The growth of social media in medicine, particularly oncology, has been impressive. The uses to date have varied from live reporting of meeting presentations to community development and support in any number of diseases. The American Society of Clinical Oncology (ASCO) 2015 Annual Meeting had over 74,000 tweets in the month surrounding the actual meeting dates, leading to over 330 million impressions. An “impression” is a tweet that has been delivered to a feed. To relate it to the statistic above, tweets from the ASCO annual meeting were delivered to over 330 million feeds. The 2016 American College of Cardiology conference has had over 31,000 tweets leading to over 197 million impressions. This is just a small sampling of all the information that comes out of conferences.
Using social media for disease/treatment community development and support is also expanding. From dedicated Facebook pages to live Twitter chats, patients now interact with providers and advocates, often in real time. As I write this column, Symplur, a company that monitors and analyzes social media activity in medicine, reports 127 recurring Twitter chats in the upcoming week. Topics vary from rheumatoid arthritis, autism, and movement disorders to various malignancies, among many others.
Now that social media has a firm foothold in medicine, it becomes reasonable to ask whether it is having any impact on patient care or outcomes. This question has been raised in any number of supportive activities in medicine. There are certainly reports that online support groups benefit patients, but the definition of benefit has tended to be somewhat nebulous at best. The first question to ask is, what is an appropriate thing to measure?
Now that social media has a firm foothold in medicine, it becomes reasonable to ask whether it is having any impact on patient care or outcomes.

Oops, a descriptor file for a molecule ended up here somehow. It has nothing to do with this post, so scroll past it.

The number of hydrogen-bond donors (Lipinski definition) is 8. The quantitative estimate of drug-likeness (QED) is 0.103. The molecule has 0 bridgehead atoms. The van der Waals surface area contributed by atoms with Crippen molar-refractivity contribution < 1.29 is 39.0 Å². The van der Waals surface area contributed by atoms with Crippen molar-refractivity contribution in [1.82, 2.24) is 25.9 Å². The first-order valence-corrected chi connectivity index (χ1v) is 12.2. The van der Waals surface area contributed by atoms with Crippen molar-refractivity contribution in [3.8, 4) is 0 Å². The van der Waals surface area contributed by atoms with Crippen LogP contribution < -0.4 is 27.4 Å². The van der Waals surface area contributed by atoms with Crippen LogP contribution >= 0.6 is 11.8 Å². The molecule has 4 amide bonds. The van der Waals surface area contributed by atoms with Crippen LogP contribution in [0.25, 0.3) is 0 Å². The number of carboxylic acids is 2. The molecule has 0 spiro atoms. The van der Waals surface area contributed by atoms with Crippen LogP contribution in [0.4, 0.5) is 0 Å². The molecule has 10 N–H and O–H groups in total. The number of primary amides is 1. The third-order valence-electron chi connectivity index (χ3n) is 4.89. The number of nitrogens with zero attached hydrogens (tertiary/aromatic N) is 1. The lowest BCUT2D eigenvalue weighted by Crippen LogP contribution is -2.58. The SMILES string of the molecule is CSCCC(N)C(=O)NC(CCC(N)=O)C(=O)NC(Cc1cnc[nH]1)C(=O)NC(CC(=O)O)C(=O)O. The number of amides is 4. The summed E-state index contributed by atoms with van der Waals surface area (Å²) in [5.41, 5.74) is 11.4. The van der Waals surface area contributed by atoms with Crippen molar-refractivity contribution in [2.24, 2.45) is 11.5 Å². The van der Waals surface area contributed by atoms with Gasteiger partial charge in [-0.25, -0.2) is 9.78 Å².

In oncology, our usual measured outcome is survival, although quality of life is often co-reported. Quality of life, however, is rarely the primary outcome looked at in any intervention. There have been suggestions that support groups can improve survival in breast cancer, but at least one randomized trial failed to show any impact on survival in breast cancer patients. Is survival the only outcome that we should measure? Can we accept improvements in quality of life as an actionable outcome? What if we show that patients who are involved in social media communities are more likely to be compliant with their care or be more open to clinical trial participation? Would that information be persuasive enough to have granting organizations, institutions, and payers be more open to providing support and recognition to the physicians and support staff involved in these activities?
Answering these questions will take a level of analysis and research that requires external support. To even get to the level of information and structure that granting organizations will be open to reviewing requires some firming up of ideas. There are physicians who are mulling these questions and starting down this path. One such group in development is the Collaboration for Outcomes on Social Media in Oncology (COSMO). This group, of which I am a member, is looking at this with a blank slate, other than initially defining the best questions to ask. We have no hesitation—should the data point in this direction—saying that no positive impact can be determined by these efforts. We also have no problem saying that others may have thoughts on questions to be asked or approaches to take. In the spirit of crowdsourcing, we welcome any input. There are rumblings of an abstract to be presented at the next ASCO Annual Meeting suggesting improvement in survival with the use of patient navigators. Possibly the same could eventually be found with patient involvement in social media.
Sourced through Scoop.it from: login.medscape.com